Homebuilder Bill Pulte was an invisible philanthropist who built the kingdom of God

The charter members of the weekly Prayer for World Peace group, which Bill Pulte (back right) helped start, are pictured during a 2015 reunion at The Cedars in Arlington, Va. Front row (left to right) is Rabbi Jack Bemporad, Clark Durant, Suhail Khan, Padma Coram. Janie Jeffers; back row is Doug Coe, Renee Michael, David Michael, A. Larry Ross and Bill Pulte. (Courtesy photo)

A. Larry Ross

Lifelong Michigan resident and faithful Catholic layman William J. “Bill” Pulte, 85, passed peacefully in his Naples, Fla., winter home on March 7. Pulte’s funeral Mass was March 16 at Holy Name Parish in Birmingham.

Pulte, a carpenter who built his first house near Detroit City Airport with five friends in 1950, which they sold for $10,000, went on to create an eponymous publicly held company and become the nation’s largest home builder, responsible for more than 500,000 residences in a career spanning more than 60 years.

According to his obituary in the Wall Street Journal on the day of his death, as the founder, president and CEO of what is now known as PulteGroup, Inc., Bill Pulte helped transform the primarily local business of homebuilding into a large-scale national industry.

His Eminence Adam Cardinal Maida presided at the funeral; Fr. John J. Ludden, from Pulte’s Naples parish, was the celebrant; and Msgr. John Zenz and Fr. Don Vettese, SJ, were co-celebrants. Comments by family, friends and clergy during his memorial at Lynch & Sons funeral home and the following day at Holy Name reflected the counter-intuitive principles of Jesus, whom he faithfully served throughout his life and reflected Pulte’s significant spiritual impact and his Catholic legacy of faith.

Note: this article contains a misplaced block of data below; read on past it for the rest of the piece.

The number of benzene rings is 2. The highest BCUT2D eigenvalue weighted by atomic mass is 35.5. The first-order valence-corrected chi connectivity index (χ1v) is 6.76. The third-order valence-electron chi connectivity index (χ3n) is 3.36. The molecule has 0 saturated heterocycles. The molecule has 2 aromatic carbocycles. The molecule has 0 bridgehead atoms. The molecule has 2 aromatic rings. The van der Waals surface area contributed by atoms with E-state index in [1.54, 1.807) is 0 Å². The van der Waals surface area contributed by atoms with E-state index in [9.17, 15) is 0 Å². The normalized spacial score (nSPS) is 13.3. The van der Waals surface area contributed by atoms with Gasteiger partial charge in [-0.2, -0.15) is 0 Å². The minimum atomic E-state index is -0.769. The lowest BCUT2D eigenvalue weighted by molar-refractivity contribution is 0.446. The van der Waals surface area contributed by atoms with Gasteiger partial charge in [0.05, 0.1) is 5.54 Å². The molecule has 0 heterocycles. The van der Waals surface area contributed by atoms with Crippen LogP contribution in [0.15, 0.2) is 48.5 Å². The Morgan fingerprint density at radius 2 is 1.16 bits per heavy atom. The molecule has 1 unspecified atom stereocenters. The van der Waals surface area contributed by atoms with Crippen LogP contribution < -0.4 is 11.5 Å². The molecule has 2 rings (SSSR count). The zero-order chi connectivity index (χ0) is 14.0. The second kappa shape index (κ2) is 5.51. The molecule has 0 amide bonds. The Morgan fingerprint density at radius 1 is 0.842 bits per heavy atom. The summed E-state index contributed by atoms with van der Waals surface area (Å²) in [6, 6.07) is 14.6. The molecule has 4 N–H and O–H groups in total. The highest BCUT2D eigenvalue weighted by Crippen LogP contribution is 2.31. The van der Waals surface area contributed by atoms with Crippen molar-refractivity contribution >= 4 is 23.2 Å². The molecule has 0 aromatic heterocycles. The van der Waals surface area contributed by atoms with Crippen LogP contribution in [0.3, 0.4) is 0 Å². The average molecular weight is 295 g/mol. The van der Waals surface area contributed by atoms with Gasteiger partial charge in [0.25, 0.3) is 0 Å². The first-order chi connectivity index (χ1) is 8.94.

• Bill Pulte was a true believer — in JESUS, and in people.
  • He was an ordinary man, who did extraordinary things.
  • He was an example in many ways, including going to Mass and receiving Communion daily, through which he was re-invigorated in the Holy Spirit and went out and lived his life the way God would want him to.
  • Despite all the accomplishments listed in his obituary, he was the simplest, most humble man you ever met.
  • He was a homebuilding giant, who built a tremendous empire; but more importantly he also worked tirelessly to build the Kingdom of God.
  • He spent his first half of career creating and distributing wealth; in the second, he emphasized praying for world peace.
  • His lifelong mantra was “God first, family second, business third — don’t ever give too much time to the third at the expense of the first and second.”
  • He was not only a great businessman who trusted his decisions, but also a man of action, who cared about humanity.
  • He was passionate about his business, his wife and family; and as an “invisible philanthropist,” about giving away money.
  • He taught us how to trust in God, how to do our best — and then let Him do the rest.
  • He knew how to love and allowed himself time and again to journey into the heart of God.